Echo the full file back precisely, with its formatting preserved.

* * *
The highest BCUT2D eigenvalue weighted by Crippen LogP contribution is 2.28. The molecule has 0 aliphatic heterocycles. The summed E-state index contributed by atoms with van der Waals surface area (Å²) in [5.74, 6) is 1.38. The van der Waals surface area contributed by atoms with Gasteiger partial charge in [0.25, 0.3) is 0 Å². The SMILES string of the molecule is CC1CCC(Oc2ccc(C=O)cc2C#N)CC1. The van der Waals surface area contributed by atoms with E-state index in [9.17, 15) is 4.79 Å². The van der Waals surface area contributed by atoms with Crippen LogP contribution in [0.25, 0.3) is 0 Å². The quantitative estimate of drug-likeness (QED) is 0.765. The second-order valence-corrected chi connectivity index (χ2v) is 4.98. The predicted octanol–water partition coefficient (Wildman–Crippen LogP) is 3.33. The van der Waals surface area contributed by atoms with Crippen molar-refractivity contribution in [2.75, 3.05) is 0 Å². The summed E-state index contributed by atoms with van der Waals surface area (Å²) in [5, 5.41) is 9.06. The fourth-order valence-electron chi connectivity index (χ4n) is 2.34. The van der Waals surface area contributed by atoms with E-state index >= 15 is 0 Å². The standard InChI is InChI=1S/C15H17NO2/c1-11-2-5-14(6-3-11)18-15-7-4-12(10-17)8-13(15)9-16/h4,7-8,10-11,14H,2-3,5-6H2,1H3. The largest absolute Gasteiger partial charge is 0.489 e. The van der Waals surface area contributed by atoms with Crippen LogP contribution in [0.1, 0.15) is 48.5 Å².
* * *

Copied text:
The highest BCUT2D eigenvalue weighted by Crippen LogP contribution is 2.28. The molecule has 0 aliphatic heterocycles. The summed E-state index contributed by atoms with van der Waals surface area (Å²) in [5.74, 6) is 1.38. The van der Waals surface area contributed by atoms with Gasteiger partial charge in [0.25, 0.3) is 0 Å². The SMILES string of the molecule is CC1CCC(Oc2ccc(C=O)cc2C#N)CC1. The van der Waals surface area contributed by atoms with E-state index in [9.17, 15) is 4.79 Å². The van der Waals surface area contributed by atoms with Crippen LogP contribution in [0.25, 0.3) is 0 Å². The quantitative estimate of drug-likeness (QED) is 0.765. The second-order valence-corrected chi connectivity index (χ2v) is 4.98. The predicted octanol–water partition coefficient (Wildman–Crippen LogP) is 3.33. The van der Waals surface area contributed by atoms with Crippen molar-refractivity contribution in [2.75, 3.05) is 0 Å². The summed E-state index contributed by atoms with van der Waals surface area (Å²) in [5, 5.41) is 9.06. The fourth-order valence-electron chi connectivity index (χ4n) is 2.34. The van der Waals surface area contributed by atoms with E-state index >= 15 is 0 Å². The standard InChI is InChI=1S/C15H17NO2/c1-11-2-5-14(6-3-11)18-15-7-4-12(10-17)8-13(15)9-16/h4,7-8,10-11,14H,2-3,5-6H2,1H3. The largest absolute Gasteiger partial charge is 0.489 e. The van der Waals surface area contributed by atoms with Crippen LogP contribution in [0.1, 0.15) is 48.5 Å².